Fun environments make happy environments, but how do you enforce boundaries?
Ever since company culture became a key concern for business leaders, offices across the globe have been given futuristic face-lifts to keep staff engaged.
From Google’s ‘nap pods’ to Flickr’s in-house DJ, the lines between work and play are growing ever-more blurred, making way for a new era in workplace design.
Today, beanbags, ping-pong tables and avant-garde furniture can be found in the offices of even the most corporate companies who swear by Mary Poppins' theory that a spoonful of sugar helps the medicine go down.
However, while on-site cafes and workplace massages may boost morale, a lack of boundaries can quickly cause a quirky office to become a hip-hangout where actions have no consequences. If the fine line between fun and productivity has become barely visible, it’s time to enforce your ground rules. It starts with 3 simple steps:
Establish certain boundaries
As a leader, you are in charge of creating a vision, building a culture, determining goals and defining what kind of behaviour is expected of your employees. Without boundaries, your staff have no clear indication as to what is, and isn’t, acceptable. Left to make assumptions about the company culture, employees are quick to make up the rules as they go: an hour for lunch? More like an hour break, then an extra half-hour of eating at their desk. Leaving early on a Friday? Well, why not Wednesday and Thursday, or why not just turn up for core hours?
It’s nice to imagine a workplace in which employees simply “get on with it” without the need for enforcement, but this dream scenario is only possible when clear boundaries have been set.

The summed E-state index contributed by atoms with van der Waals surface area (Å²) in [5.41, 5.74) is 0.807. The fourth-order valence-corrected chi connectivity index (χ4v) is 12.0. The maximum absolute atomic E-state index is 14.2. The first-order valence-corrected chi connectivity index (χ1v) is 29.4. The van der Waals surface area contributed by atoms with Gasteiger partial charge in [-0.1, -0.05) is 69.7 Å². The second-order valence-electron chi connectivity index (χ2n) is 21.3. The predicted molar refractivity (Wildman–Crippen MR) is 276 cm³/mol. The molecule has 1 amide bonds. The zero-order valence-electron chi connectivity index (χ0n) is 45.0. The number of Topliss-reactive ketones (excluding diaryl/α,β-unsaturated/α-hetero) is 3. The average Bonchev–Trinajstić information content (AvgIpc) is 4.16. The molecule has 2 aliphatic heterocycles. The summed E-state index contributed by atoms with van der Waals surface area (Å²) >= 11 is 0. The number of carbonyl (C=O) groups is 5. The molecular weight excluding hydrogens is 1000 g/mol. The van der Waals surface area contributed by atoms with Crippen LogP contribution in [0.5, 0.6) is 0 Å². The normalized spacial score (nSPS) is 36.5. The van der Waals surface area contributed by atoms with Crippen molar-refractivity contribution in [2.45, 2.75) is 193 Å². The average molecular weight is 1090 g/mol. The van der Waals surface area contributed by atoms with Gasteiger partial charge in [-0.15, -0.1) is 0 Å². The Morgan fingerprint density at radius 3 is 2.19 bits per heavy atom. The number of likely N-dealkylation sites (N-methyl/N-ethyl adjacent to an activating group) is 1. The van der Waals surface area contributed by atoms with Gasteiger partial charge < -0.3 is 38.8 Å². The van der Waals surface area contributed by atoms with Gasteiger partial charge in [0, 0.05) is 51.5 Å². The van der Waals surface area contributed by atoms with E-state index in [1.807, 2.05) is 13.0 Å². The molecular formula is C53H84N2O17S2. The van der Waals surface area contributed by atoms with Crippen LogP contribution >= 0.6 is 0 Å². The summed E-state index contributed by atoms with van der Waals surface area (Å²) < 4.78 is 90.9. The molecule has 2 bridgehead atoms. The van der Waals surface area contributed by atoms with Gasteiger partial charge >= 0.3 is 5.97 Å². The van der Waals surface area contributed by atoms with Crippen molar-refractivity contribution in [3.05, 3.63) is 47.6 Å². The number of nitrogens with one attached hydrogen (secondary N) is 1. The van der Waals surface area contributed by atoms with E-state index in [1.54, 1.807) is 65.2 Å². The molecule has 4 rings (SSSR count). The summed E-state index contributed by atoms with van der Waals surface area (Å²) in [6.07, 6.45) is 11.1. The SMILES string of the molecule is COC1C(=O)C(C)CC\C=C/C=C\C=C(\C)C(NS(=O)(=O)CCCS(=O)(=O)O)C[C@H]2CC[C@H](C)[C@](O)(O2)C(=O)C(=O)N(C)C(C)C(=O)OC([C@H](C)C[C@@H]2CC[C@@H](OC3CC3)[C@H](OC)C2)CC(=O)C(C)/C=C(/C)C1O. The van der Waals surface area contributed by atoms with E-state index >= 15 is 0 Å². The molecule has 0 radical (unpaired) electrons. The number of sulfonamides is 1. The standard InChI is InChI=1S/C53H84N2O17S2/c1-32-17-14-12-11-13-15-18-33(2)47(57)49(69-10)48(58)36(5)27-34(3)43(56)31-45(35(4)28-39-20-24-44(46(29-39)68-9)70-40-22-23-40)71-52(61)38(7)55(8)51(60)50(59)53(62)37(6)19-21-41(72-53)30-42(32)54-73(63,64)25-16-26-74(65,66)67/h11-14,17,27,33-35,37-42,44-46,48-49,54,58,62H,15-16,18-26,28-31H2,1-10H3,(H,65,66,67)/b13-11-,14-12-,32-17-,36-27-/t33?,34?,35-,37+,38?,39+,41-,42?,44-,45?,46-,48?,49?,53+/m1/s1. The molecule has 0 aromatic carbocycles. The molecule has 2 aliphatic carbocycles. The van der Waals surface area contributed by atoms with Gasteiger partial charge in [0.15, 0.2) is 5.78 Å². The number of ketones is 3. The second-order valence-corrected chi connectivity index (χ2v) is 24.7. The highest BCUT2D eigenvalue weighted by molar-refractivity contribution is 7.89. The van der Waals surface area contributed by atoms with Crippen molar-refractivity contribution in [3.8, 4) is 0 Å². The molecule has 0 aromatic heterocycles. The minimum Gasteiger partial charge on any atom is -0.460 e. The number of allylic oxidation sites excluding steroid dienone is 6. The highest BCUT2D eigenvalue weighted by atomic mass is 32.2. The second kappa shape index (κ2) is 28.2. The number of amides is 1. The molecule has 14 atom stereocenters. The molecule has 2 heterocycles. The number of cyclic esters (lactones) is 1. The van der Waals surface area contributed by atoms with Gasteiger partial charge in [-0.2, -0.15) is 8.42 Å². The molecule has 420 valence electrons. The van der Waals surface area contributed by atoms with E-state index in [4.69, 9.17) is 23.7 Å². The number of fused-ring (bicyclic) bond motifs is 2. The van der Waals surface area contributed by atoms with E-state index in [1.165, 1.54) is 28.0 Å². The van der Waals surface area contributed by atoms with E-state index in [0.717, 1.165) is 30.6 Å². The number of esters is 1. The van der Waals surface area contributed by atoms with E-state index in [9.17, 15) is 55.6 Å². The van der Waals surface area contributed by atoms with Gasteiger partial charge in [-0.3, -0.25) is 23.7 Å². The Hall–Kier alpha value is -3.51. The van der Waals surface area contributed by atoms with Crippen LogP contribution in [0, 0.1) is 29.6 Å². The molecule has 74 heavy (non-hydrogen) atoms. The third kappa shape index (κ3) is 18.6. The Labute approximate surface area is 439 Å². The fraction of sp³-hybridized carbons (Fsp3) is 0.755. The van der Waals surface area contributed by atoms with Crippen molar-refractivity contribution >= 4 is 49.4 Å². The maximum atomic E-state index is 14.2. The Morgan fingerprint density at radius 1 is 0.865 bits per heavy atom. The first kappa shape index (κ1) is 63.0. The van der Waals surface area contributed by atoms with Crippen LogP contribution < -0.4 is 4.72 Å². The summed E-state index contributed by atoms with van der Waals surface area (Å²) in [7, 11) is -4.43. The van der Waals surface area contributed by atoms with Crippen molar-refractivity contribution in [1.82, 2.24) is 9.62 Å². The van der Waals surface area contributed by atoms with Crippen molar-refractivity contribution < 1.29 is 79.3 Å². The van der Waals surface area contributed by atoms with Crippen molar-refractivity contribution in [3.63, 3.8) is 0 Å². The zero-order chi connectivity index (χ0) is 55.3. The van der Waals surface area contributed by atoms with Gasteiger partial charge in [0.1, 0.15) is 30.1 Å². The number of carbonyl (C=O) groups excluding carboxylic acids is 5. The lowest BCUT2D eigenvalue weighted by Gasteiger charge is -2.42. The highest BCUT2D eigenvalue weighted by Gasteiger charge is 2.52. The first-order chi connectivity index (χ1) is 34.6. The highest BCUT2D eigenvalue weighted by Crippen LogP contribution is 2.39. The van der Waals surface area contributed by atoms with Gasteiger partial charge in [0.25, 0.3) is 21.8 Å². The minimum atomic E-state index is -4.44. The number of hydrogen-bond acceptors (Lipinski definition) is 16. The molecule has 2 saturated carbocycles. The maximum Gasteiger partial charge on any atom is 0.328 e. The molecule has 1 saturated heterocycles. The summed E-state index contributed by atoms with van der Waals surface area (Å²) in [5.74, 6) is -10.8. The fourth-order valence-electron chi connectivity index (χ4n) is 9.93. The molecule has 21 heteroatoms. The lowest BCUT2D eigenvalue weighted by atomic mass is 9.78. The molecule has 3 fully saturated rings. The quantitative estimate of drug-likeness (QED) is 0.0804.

Assert the rules
Now you’ve established the boundaries, it’s time to make them known. Rather than basing your company policies on the ‘fun’ aspects of the culture, try to keep your rules fairly rigid and your expectations clear. When a new member of staff joins the team, they will be primed for productivity in order to meet their key performance indicators. From here, you can build a culture of rewards and recognition; one that inspires employees to do better, without demanding strict professionalism at every second of the day.
Back it up
Boundaries allow a workplace to function adequately, even with limited supervision. However, in order to achieve this, you must show to employees that their actions have consequences. If a member of staff is taking advantage of the relaxed company culture, to take three coffee breaks a day and chat to friends on social media, for example, be sure to pull them up on it straight away and don’t hesitate to take appropriate action.
Further to this, a company-wide catch up to remind employees of your expectations with some anonymous examples of bad behaviour can help to reinforce certain boundaries.
Achieve the right balance
When it comes to working environments, leaders shouldn’t have to choose between fun and clinical - in fact, achieving a healthy balance is possible when staff have respect for their leaders and the vision they create. Cultivating a company culture that empowers employees to do their best relies on great leadership; it demands strength and self-belief from the top, before it can trickle down to the wider workforce.
Only then, once mutual trust is established and incentives are clear, will the working environment be both positive and productive.
Fun doesn’t have to be woven into your organisational fabric for it to happen at work - instead, it will grow organically from the success of the business. Give your employees the freedom to succeed within the boundaries you set and you’ll boost engagement without buying it.